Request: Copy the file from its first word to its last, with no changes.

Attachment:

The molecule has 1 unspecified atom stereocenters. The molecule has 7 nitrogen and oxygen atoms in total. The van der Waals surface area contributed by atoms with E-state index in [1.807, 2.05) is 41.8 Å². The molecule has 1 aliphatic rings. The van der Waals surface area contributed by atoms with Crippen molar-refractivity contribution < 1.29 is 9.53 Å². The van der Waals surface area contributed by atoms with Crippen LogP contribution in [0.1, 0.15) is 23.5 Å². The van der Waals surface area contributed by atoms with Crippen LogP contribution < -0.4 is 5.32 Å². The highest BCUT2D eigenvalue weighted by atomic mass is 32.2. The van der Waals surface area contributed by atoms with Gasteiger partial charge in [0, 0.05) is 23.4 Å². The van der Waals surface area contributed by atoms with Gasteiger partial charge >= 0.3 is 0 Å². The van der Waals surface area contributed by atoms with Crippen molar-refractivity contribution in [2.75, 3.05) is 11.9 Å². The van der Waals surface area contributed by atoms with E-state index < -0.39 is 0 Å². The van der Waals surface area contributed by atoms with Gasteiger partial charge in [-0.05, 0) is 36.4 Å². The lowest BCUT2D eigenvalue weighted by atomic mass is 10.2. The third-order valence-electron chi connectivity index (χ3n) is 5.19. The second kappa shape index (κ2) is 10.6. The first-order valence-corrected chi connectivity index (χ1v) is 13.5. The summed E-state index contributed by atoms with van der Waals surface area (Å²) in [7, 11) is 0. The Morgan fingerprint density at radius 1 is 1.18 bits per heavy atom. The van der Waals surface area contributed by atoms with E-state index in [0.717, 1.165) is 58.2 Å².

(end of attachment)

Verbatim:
The molecule has 1 unspecified atom stereocenters. The molecule has 7 nitrogen and oxygen atoms in total. The van der Waals surface area contributed by atoms with E-state index in [1.807, 2.05) is 41.8 Å². The molecule has 1 aliphatic rings. The van der Waals surface area contributed by atoms with Crippen molar-refractivity contribution < 1.29 is 9.53 Å². The van der Waals surface area contributed by atoms with Crippen LogP contribution in [0.1, 0.15) is 23.5 Å². The van der Waals surface area contributed by atoms with Crippen LogP contribution < -0.4 is 5.32 Å². The highest BCUT2D eigenvalue weighted by atomic mass is 32.2. The van der Waals surface area contributed by atoms with Gasteiger partial charge in [0, 0.05) is 23.4 Å². The van der Waals surface area contributed by atoms with Gasteiger partial charge >= 0.3 is 0 Å². The van der Waals surface area contributed by atoms with Crippen molar-refractivity contribution in [2.75, 3.05) is 11.9 Å². The van der Waals surface area contributed by atoms with E-state index < -0.39 is 0 Å². The van der Waals surface area contributed by atoms with Gasteiger partial charge in [-0.05, 0) is 36.4 Å². The lowest BCUT2D eigenvalue weighted by atomic mass is 10.2. The third-order valence-electron chi connectivity index (χ3n) is 5.19. The second kappa shape index (κ2) is 10.6. The first-order valence-corrected chi connectivity index (χ1v) is 13.5. The summed E-state index contributed by atoms with van der Waals surface area (Å²) in [7, 11) is 0. The Morgan fingerprint density at radius 1 is 1.18 bits per heavy atom. The van der Waals surface area contributed by atoms with E-state index in [0.717, 1.165) is 58.2 Å².